Microsoft's 4 Big Plans for Windows Phone 7
Microsoft next week promises to finally reveal full details of the Windows Phone 7 operating system, at its MIX conference, traditionally a venue for Microsoft's Web developer community. There's a lot riding on these details.
The unveiling of the mobile user interface in February at Mobile World Congress created a lot of excitement and argument. But the latest Comscore report shows that the existing Windows Mobile market share continues its dramatic shrinkage.
Of the 42.7 million U.S. smartphone users, the percentage using Windows Mobile devices dropped 4 points, from 19.7% in October 2009 to 15.7% in January 2010. Research in Motion remains the leading smartphone operating system provider in the United States with 43% for its BlackBerry software, growing 1.7% during that period; Apple holds the No. 2 spot, at 25.1% for the iPhone, but a much slower growth rate for that period, just 0.3%.
Given those numbers, it's imperative that Microsoft demonstrate it can recast its mobile development environment as completely as it has the user interface in Windows Phone 7. Based on the MIX Windows Phone sessions, here's where the priorities and challenges lie. (A full list of the sessions can be found here)
1. The Windows Phone 7 platform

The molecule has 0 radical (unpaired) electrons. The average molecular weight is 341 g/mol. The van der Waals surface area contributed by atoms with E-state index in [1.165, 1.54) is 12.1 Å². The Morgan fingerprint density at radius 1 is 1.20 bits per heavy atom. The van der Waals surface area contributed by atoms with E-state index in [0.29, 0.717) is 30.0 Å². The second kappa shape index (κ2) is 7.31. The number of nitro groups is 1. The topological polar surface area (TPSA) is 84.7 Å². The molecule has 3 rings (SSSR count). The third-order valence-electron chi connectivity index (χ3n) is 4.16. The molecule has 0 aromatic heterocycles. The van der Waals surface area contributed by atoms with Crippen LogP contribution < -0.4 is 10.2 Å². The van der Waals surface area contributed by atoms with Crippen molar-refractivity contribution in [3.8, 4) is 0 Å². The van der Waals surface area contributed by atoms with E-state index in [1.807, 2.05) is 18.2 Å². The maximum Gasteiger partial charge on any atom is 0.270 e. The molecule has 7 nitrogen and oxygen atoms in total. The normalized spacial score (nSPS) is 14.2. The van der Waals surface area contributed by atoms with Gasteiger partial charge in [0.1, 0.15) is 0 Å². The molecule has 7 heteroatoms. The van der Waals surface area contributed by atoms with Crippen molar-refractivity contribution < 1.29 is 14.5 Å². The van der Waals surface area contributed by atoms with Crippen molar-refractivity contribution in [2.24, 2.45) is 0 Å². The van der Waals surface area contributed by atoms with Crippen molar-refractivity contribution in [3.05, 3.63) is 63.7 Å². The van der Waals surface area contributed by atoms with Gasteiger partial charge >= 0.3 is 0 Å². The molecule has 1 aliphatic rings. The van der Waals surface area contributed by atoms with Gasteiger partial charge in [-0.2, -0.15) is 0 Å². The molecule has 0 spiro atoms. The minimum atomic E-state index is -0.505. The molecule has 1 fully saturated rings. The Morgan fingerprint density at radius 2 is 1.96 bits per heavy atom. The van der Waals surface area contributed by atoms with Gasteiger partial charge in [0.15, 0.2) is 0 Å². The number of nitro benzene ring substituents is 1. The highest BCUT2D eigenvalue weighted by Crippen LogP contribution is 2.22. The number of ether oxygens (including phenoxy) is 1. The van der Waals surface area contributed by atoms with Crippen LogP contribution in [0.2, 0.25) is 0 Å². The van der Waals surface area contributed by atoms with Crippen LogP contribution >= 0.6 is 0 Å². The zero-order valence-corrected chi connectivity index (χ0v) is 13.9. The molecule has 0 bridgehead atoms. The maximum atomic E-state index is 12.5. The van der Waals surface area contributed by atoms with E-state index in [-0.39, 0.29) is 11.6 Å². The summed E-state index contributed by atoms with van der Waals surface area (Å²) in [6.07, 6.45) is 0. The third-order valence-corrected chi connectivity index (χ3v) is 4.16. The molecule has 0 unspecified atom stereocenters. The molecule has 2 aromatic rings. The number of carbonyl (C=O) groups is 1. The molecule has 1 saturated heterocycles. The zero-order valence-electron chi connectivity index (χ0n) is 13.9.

At least four sessions are devoted to unpacking the technical details of Windows Phone 7, which is actually the user interface layer atop the underlying Windows Embedded CE 6.0 R3 kernel, released to manufacturing in September
Despite the radical new phone UI, software developers will rely on familiar Microsoft tools and technologies for writing the applications that exploit it, including .NET, Silverlight (see below) and Microsoft Expression Blend 3, and the gaming development environment XNA Game Studio. Windows Phone 7 incorporates a new application model, new input models (including multi-touch), APIs to access phone features and applications, and new Web services.
Microsoft recently announced the renaming of "Windows Mobile" to "Windows Phone Classic" and has confirmed that existing mobile applications can't be ported to Windows Phone 7. For some developers, that's bad news. "By dropping backward compatibility you have basically just killed Windows Mobile, and since your new platform will be very unfriendly to enterprise and is years behind developer and consumer adoption, you have basically killed Microsoft's mobility ambitions," one developer, surur, commented on a Microsoft blog post.
But others are ready to embrace that radical break with Windows Mobile. "If you honestly won't look into a new technology because it might not support something you wrote seven years ago, you're in the wrong field," commented Ian Muir, in the same thread.
Given the emphasis on Microsoft tools and technologies, one other issue is to what degree the Windows Phone 7 platform will be open to outside tools and technologies.
2. Silverlight lights the way
Silverlight refers to Microsoft's technology and tools for building high performance, rich, interactive applications for the Web. It's intended as a main development environment for Windows Phone, and at least six MIX sessions are devoted to this (other MIX sessions cover Silverlight 4, unveiled in November and due to ship by June 2010. Mobile developers will learn about the new input models, including multi-touch and soft keyboard, and the APIs to make use of applications such as the phone dialer and email. Also on tap: video-based Silverlight application requirements, including support for large-scale media delivery,